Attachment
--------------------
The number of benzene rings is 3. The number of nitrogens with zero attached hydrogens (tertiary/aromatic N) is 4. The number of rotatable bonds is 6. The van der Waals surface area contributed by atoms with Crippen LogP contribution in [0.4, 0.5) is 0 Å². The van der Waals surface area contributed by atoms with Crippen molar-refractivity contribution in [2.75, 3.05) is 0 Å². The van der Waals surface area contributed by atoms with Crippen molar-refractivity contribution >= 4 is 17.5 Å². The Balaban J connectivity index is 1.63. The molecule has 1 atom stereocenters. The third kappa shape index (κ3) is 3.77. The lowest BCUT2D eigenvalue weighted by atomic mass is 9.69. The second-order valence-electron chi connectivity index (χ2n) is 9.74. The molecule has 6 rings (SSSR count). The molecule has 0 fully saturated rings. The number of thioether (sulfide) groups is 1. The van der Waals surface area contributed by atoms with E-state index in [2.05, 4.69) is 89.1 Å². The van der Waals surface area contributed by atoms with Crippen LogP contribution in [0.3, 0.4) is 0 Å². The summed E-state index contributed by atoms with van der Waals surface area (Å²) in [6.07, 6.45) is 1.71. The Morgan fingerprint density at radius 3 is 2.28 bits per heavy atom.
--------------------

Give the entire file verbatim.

The number of benzene rings is 3. The number of nitrogens with zero attached hydrogens (tertiary/aromatic N) is 4. The number of rotatable bonds is 6. The van der Waals surface area contributed by atoms with Crippen LogP contribution in [0.4, 0.5) is 0 Å². The van der Waals surface area contributed by atoms with Crippen molar-refractivity contribution in [2.75, 3.05) is 0 Å². The van der Waals surface area contributed by atoms with Crippen molar-refractivity contribution >= 4 is 17.5 Å². The Balaban J connectivity index is 1.63. The molecule has 1 atom stereocenters. The third kappa shape index (κ3) is 3.77. The lowest BCUT2D eigenvalue weighted by atomic mass is 9.69. The second-order valence-electron chi connectivity index (χ2n) is 9.74. The molecule has 6 rings (SSSR count). The molecule has 0 fully saturated rings. The number of thioether (sulfide) groups is 1. The van der Waals surface area contributed by atoms with E-state index in [2.05, 4.69) is 89.1 Å². The van der Waals surface area contributed by atoms with Crippen LogP contribution in [0.3, 0.4) is 0 Å². The summed E-state index contributed by atoms with van der Waals surface area (Å²) in [6.07, 6.45) is 1.71. The Morgan fingerprint density at radius 3 is 2.28 bits per heavy atom.